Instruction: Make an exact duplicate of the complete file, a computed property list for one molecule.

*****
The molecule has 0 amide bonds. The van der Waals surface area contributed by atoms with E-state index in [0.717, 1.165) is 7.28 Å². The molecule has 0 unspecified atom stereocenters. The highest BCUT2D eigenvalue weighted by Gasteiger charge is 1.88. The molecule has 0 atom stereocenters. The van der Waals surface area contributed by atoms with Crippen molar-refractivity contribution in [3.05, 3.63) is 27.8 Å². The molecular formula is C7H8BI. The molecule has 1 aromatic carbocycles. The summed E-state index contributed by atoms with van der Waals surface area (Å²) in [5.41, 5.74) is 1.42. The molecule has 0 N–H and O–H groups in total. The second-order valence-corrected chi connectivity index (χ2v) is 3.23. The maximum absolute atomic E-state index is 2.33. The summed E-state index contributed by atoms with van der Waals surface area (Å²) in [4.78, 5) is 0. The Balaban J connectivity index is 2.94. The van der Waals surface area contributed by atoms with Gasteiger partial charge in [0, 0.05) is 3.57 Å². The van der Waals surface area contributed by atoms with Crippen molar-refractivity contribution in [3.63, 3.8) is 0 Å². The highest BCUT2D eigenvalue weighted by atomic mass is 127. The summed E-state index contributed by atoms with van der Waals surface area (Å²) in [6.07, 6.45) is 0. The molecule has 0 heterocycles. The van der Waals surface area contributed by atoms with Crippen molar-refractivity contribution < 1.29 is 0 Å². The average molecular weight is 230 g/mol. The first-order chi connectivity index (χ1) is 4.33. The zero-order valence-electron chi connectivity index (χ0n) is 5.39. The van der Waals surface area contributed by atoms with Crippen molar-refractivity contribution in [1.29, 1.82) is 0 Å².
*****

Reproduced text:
The molecule has 0 amide bonds. The van der Waals surface area contributed by atoms with E-state index in [0.717, 1.165) is 7.28 Å². The molecule has 0 unspecified atom stereocenters. The highest BCUT2D eigenvalue weighted by Gasteiger charge is 1.88. The molecule has 0 atom stereocenters. The van der Waals surface area contributed by atoms with Crippen molar-refractivity contribution in [3.05, 3.63) is 27.8 Å². The molecular formula is C7H8BI. The molecule has 1 aromatic carbocycles. The summed E-state index contributed by atoms with van der Waals surface area (Å²) in [5.41, 5.74) is 1.42. The molecule has 0 N–H and O–H groups in total. The second-order valence-corrected chi connectivity index (χ2v) is 3.23. The maximum absolute atomic E-state index is 2.33. The summed E-state index contributed by atoms with van der Waals surface area (Å²) in [4.78, 5) is 0. The Balaban J connectivity index is 2.94. The van der Waals surface area contributed by atoms with Gasteiger partial charge in [0, 0.05) is 3.57 Å². The van der Waals surface area contributed by atoms with Crippen molar-refractivity contribution in [3.63, 3.8) is 0 Å². The highest BCUT2D eigenvalue weighted by atomic mass is 127. The summed E-state index contributed by atoms with van der Waals surface area (Å²) in [6.07, 6.45) is 0. The molecule has 0 heterocycles. The van der Waals surface area contributed by atoms with Crippen molar-refractivity contribution < 1.29 is 0 Å². The average molecular weight is 230 g/mol. The first-order chi connectivity index (χ1) is 4.33. The zero-order valence-electron chi connectivity index (χ0n) is 5.39. The van der Waals surface area contributed by atoms with Crippen molar-refractivity contribution in [1.29, 1.82) is 0 Å².